The voice recognition parameters used to create the fluid, organic visuals tracing the evolution of the voice were a significantly challenging aspect in the development of the project. Research and testing was conducted using a system developed by local R&D lab CRIM (Computer Research Institute of Montreal) that gave the best accuracy in word detection.The team then developed some visual effects in TouchDesigner that reacts in real-time to the voice of anyone using the device.

Megaphone consists of three zones, the first being the Promenade des Artistes consisting of 7 immersive experience stations that pay tribute to important figures in Montreal's public discourse. The Promenade leads to the agora - an intimate public space with benches where people come to speak. Megaphone is projected directly adjacent on the UQAM's President Kennedy facade.

Historically Moment Factory is a company that does a lot of special events from media facades and mega projections on permanent buildings allowing us to develop our approach to permanent public spaces in cities. For us, the recognition and inclusion of urban culture is very important." says Dominic Audet.

The Quartier des Spectacles is one square kilometer of culture by day and night and is the "cultural heart that keeps the downtown alive and vibrant" says director of programming at Moment Factory, Pascal Lefebvre. "The project took shape last year in context of the political turmoil of the 'Maple Spring' and now with the fall elections looming, we're excited to see how people are going to react to the installation.

We're excited too and to our readers - a special note to urge you to try and make it to Montreal before November 4th to experience Megaphone first hand.


Pre-visualized Scenography in 3D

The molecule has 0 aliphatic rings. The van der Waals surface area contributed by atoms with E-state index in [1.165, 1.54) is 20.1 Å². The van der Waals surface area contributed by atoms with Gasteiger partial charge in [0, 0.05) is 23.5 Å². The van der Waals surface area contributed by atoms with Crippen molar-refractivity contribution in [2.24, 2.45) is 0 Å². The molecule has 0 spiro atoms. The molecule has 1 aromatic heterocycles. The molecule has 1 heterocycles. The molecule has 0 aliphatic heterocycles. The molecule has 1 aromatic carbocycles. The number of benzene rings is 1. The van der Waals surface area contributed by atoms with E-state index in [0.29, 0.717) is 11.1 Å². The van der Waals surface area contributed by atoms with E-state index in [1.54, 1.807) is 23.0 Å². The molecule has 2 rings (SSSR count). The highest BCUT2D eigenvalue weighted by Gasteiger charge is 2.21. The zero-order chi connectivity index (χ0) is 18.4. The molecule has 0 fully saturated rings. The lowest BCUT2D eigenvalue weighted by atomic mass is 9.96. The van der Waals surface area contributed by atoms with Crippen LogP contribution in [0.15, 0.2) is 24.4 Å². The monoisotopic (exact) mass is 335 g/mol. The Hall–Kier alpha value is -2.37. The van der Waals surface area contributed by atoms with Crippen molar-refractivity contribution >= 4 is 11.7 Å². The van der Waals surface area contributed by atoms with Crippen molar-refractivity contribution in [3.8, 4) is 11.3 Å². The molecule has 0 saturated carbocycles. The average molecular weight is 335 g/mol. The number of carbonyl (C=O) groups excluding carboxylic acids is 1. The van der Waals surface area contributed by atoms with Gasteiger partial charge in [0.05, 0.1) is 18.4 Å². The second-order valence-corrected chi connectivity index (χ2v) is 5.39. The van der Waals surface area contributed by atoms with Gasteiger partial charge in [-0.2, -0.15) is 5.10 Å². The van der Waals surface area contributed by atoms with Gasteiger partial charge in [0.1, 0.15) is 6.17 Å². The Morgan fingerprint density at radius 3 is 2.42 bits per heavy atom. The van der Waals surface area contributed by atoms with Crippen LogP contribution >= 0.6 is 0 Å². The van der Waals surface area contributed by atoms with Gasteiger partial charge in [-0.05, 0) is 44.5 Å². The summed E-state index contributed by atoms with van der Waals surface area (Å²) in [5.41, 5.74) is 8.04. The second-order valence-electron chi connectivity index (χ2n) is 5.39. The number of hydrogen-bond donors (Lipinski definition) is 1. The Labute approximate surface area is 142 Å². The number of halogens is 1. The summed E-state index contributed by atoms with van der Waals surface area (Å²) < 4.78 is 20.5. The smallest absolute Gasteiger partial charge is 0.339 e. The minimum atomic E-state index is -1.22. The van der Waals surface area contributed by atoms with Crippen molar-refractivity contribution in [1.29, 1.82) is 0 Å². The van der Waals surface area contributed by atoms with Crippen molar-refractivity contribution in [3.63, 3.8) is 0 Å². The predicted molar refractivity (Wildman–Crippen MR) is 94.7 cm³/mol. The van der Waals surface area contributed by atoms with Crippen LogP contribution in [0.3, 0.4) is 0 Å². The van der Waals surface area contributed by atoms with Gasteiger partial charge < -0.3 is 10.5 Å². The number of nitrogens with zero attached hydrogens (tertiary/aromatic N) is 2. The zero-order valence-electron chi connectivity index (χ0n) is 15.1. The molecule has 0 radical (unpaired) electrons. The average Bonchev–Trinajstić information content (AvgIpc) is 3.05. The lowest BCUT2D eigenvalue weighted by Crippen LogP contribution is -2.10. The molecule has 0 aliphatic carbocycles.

As the scenography was made of 7 LED moving panels/screens, a 3D maquette was built inside TouchDesigner to visualize how the scene would look when the panels are set in different positions, and to test generative and pre-rendered content.

Multiple Kinect Input Streaming

Six Kinects on moving panels capture the musicians' positions/silhouettes. The depth images generate interactive content. The 6 image streams on 3 computers are sent through a network to the master computer using the Touch Out/In mechanism over TCP/IP.

Generative Content

Silhouettes act as a collider with a particle system moving from left to right. In other songs silhouettes generate water distortion on pre-rendered content, draw real shadows behind the musicians, or mask images to reveal content. A camera is used on stage to track Trent Reznor's face in real time and to add a live feed effect.

DMX Cues, MIDI Controls

Cues are sent from the show master console to control the system using the DMX Artnet protocol. With a MIDI controller feeding TouchDesigner, it was possible to tweak and adjust the effects live during the rehearsals.


For his newest musical project, Trent Reznor put his trust again in Moment Factory for the first tour of How To Destroy Angels (HTDA). Their tour stopped in Vegas, San Francisco, Chicago, Toronto and at the Coachella Music Festival. The public saw an innovative and dynamic set design created under the guidance of the band’s vision and in collaboration with Rob Sheridan (HTDA & Nine Inch Nails art director) and Roy Bennett (long time Nine Inch Nails production designer). Moment Factory brought life to it with colorful shapes and a touch of interactivity, adding to the music's mystic. (Moment Factory)

Live Effects and MIDI Controls

Visuals effects such as glitch and distortion on the playback content are used overall to modify the pre-rendered content during the performance. One Kinect tracks singer Mary Queen's silhouette onstage. The TouchDesigner chroma keyer detects her only when she is located at the front of the stage. From that point a particle system is emitted from her silhouette and a red halo is set to react to her movement.

Read more about all of these Moment Factory projects:

Moment Factory Creates A Landscape Of Pixels For Nine Inch Nails Tour (The Creators Project)

Trent Reznor’s How to Destroy Angels Plays Light Like an Instrument (Wired)

Moment Factory Create A Massive Interactive Art Installation For LAX (The Creators Project)

Bright lights, sights and sounds: Moment Factory's time is now (The Globe and Mail)